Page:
Windows Defender is no longer solely for Windows 10 these days, which is why it was rebranded as Microsoft Defender earlier this year. Available across platforms, the anti-virus security tool is also available on Linux. Microsoft Defender ATP (Advanced Threat Protection) on Linux is gaining an important new feature this week.

Microsoft’s Endpoint Detection and Response (EDR) tool is now making its way to Microsoft Defender ATP on Linux. This feature was part of Windows Defender and is now becoming available on open source distros.

With EDR, Microsoft Defender detects server-level high-grade attacks and can quickly offer remedies to prevent them. Some of the core features of the tool include:

  • “Rich investigation experience, which includes machine timeline, process creation, file creation, network connections, login events, and advanced hunting.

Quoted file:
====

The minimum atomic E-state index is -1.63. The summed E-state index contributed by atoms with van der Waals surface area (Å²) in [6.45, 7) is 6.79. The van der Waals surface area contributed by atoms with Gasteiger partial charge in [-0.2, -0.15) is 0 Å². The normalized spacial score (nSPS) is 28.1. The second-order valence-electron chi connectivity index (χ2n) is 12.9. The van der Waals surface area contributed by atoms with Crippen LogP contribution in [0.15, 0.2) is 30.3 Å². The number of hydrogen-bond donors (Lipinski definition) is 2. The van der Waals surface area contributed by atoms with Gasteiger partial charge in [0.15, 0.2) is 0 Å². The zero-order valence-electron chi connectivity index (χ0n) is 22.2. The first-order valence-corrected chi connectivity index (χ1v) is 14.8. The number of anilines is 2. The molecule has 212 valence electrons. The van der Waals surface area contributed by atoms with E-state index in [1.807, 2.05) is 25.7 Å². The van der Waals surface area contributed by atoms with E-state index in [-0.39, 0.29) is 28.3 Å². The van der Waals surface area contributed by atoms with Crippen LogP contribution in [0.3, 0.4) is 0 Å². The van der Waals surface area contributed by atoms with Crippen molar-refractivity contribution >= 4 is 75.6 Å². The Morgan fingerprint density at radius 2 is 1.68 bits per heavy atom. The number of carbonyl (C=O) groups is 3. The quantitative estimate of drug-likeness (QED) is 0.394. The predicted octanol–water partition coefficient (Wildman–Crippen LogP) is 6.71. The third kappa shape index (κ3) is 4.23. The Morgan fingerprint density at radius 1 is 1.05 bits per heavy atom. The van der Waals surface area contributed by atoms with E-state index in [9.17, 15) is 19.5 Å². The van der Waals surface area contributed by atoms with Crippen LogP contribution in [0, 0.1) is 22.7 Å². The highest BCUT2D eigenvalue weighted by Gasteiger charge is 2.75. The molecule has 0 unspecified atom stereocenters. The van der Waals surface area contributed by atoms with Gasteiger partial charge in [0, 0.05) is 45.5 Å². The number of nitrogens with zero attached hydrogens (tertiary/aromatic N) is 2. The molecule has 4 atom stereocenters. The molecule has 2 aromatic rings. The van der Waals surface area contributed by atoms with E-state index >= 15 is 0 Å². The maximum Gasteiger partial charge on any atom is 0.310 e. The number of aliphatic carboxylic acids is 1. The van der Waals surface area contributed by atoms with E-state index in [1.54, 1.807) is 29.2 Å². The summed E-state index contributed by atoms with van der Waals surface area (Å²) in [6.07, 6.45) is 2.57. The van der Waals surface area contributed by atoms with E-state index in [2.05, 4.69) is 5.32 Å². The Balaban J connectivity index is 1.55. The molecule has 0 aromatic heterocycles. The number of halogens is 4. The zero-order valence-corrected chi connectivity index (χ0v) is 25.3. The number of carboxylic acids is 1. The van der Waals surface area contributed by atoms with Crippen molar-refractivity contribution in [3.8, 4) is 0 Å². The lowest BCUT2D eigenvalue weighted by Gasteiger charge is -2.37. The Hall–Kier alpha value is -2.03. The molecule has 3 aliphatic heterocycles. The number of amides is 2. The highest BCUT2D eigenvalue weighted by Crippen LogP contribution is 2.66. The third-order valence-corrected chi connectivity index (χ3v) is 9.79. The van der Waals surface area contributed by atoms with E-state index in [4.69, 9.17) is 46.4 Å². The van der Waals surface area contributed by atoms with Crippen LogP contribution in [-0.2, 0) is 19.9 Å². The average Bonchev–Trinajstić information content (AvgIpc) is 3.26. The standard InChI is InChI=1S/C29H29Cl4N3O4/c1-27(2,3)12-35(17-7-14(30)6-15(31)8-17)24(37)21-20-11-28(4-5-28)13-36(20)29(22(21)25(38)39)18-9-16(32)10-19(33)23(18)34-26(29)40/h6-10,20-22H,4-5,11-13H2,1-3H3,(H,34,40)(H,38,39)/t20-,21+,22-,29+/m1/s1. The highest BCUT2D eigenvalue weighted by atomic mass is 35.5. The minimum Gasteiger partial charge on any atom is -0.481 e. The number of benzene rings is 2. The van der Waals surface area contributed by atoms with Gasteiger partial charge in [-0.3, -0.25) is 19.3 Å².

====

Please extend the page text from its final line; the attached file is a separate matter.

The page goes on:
• Optimized performance-enhanced CPU utilization in compilation procedures and large software deployments.
  • In-context AV detection. Just like with the Windows edition, you’ll get insight into where a threat came from and how the malicious process or activity was created.”

Availability

EDR on Microsoft Defender Linux is available for users running Linux servers CentOS Linux 7.2 and above, RHEL 7.2 and above, Ubuntu 16.04 or higher, SLES 12 or higher, Debian, or Oracle Linux 7.2.

It is worth noting there is a fundamental difference between Microsoft Defender on Windows and on Linux. Specifically, the tool is not a standalone client on Linux like it is on Windows 10. This means if you have a Linux laptop, you cannot use Microsoft Defender as your security suite.

So far the service is limited to Linux servers on the open source platform. This may change in the future but for now Defender focuses on preventing server and network level threats.